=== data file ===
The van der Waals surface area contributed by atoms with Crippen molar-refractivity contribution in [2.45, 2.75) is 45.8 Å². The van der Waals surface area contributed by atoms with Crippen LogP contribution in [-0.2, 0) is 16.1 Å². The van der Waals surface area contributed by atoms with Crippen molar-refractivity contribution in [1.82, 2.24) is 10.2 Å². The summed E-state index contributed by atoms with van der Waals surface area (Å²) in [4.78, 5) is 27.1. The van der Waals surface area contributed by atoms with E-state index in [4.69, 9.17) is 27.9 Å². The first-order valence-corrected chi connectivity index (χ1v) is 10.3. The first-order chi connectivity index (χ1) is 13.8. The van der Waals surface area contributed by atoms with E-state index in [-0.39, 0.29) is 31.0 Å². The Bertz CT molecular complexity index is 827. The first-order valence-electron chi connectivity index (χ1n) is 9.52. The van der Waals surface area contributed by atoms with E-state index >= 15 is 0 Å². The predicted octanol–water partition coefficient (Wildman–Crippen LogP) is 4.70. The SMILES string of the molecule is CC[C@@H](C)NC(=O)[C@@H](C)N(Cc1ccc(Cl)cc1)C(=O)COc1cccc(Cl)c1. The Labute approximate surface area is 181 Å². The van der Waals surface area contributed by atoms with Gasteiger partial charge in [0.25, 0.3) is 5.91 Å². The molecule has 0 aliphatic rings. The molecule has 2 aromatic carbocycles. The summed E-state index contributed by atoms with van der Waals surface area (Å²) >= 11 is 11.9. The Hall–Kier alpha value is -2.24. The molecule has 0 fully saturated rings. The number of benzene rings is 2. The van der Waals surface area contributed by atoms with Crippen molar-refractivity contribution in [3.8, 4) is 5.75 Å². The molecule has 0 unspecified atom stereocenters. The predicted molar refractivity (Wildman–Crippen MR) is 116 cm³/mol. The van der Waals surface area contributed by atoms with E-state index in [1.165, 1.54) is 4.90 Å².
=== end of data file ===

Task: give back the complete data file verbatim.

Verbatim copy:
The van der Waals surface area contributed by atoms with Crippen molar-refractivity contribution in [2.45, 2.75) is 45.8 Å². The van der Waals surface area contributed by atoms with Crippen LogP contribution in [-0.2, 0) is 16.1 Å². The van der Waals surface area contributed by atoms with Crippen molar-refractivity contribution in [1.82, 2.24) is 10.2 Å². The summed E-state index contributed by atoms with van der Waals surface area (Å²) in [4.78, 5) is 27.1. The van der Waals surface area contributed by atoms with E-state index in [4.69, 9.17) is 27.9 Å². The first-order valence-corrected chi connectivity index (χ1v) is 10.3. The first-order chi connectivity index (χ1) is 13.8. The van der Waals surface area contributed by atoms with E-state index in [-0.39, 0.29) is 31.0 Å². The Bertz CT molecular complexity index is 827. The first-order valence-electron chi connectivity index (χ1n) is 9.52. The van der Waals surface area contributed by atoms with E-state index >= 15 is 0 Å². The predicted octanol–water partition coefficient (Wildman–Crippen LogP) is 4.70. The SMILES string of the molecule is CC[C@@H](C)NC(=O)[C@@H](C)N(Cc1ccc(Cl)cc1)C(=O)COc1cccc(Cl)c1. The Labute approximate surface area is 181 Å². The van der Waals surface area contributed by atoms with Gasteiger partial charge in [0.25, 0.3) is 5.91 Å². The molecule has 0 aliphatic rings. The molecule has 2 aromatic carbocycles. The summed E-state index contributed by atoms with van der Waals surface area (Å²) >= 11 is 11.9. The Hall–Kier alpha value is -2.24. The molecule has 0 fully saturated rings. The number of benzene rings is 2. The van der Waals surface area contributed by atoms with Crippen molar-refractivity contribution in [3.8, 4) is 5.75 Å². The molecule has 0 unspecified atom stereocenters. The predicted molar refractivity (Wildman–Crippen MR) is 116 cm³/mol. The van der Waals surface area contributed by atoms with E-state index in [1.165, 1.54) is 4.90 Å².